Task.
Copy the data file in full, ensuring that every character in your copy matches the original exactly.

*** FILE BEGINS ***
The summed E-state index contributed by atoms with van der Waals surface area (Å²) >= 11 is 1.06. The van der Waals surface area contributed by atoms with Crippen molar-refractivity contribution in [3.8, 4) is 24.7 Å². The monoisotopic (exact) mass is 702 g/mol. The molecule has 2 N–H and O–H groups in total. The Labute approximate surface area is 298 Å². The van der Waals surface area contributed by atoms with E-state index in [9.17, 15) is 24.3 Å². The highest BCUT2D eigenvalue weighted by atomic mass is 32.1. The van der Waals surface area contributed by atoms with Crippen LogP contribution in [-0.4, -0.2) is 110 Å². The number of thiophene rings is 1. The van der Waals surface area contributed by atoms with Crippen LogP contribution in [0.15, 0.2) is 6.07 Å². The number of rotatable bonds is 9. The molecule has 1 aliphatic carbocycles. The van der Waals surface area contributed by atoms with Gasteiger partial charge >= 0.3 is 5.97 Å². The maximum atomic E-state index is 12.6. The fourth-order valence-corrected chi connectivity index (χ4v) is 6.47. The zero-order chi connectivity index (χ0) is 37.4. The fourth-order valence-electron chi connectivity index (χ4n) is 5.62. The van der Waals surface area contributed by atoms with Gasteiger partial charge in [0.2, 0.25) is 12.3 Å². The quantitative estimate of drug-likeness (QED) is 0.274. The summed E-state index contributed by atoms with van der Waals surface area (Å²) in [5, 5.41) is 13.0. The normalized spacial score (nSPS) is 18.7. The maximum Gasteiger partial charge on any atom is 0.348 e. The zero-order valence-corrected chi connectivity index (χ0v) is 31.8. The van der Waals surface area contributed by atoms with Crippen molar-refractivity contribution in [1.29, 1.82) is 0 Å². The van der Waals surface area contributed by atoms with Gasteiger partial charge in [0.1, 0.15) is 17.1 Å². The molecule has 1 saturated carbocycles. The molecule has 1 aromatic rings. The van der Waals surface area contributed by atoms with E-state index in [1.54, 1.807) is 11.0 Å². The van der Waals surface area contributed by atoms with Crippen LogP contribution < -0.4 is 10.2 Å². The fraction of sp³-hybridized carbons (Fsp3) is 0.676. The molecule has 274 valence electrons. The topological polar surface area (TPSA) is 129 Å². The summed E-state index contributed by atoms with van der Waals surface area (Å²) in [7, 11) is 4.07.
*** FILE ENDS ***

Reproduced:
The summed E-state index contributed by atoms with van der Waals surface area (Å²) >= 11 is 1.06. The van der Waals surface area contributed by atoms with Crippen molar-refractivity contribution in [3.8, 4) is 24.7 Å². The monoisotopic (exact) mass is 702 g/mol. The molecule has 2 N–H and O–H groups in total. The Labute approximate surface area is 298 Å². The van der Waals surface area contributed by atoms with E-state index in [9.17, 15) is 24.3 Å². The highest BCUT2D eigenvalue weighted by atomic mass is 32.1. The van der Waals surface area contributed by atoms with Crippen LogP contribution in [-0.4, -0.2) is 110 Å². The number of thiophene rings is 1. The van der Waals surface area contributed by atoms with Crippen LogP contribution in [0.15, 0.2) is 6.07 Å². The number of rotatable bonds is 9. The molecule has 1 aliphatic carbocycles. The van der Waals surface area contributed by atoms with Gasteiger partial charge >= 0.3 is 5.97 Å². The maximum atomic E-state index is 12.6. The fourth-order valence-corrected chi connectivity index (χ4v) is 6.47. The zero-order chi connectivity index (χ0) is 37.4. The fourth-order valence-electron chi connectivity index (χ4n) is 5.62. The van der Waals surface area contributed by atoms with Gasteiger partial charge in [0.2, 0.25) is 12.3 Å². The quantitative estimate of drug-likeness (QED) is 0.274. The summed E-state index contributed by atoms with van der Waals surface area (Å²) in [5, 5.41) is 13.0. The normalized spacial score (nSPS) is 18.7. The maximum Gasteiger partial charge on any atom is 0.348 e. The zero-order valence-corrected chi connectivity index (χ0v) is 31.8. The van der Waals surface area contributed by atoms with Crippen molar-refractivity contribution in [1.29, 1.82) is 0 Å². The van der Waals surface area contributed by atoms with Gasteiger partial charge in [0.1, 0.15) is 17.1 Å². The molecule has 1 saturated carbocycles. The molecule has 1 aromatic rings. The van der Waals surface area contributed by atoms with E-state index in [1.54, 1.807) is 11.0 Å². The van der Waals surface area contributed by atoms with Crippen LogP contribution < -0.4 is 10.2 Å². The fraction of sp³-hybridized carbons (Fsp3) is 0.676. The molecule has 274 valence electrons. The topological polar surface area (TPSA) is 129 Å². The summed E-state index contributed by atoms with van der Waals surface area (Å²) in [7, 11) is 4.07.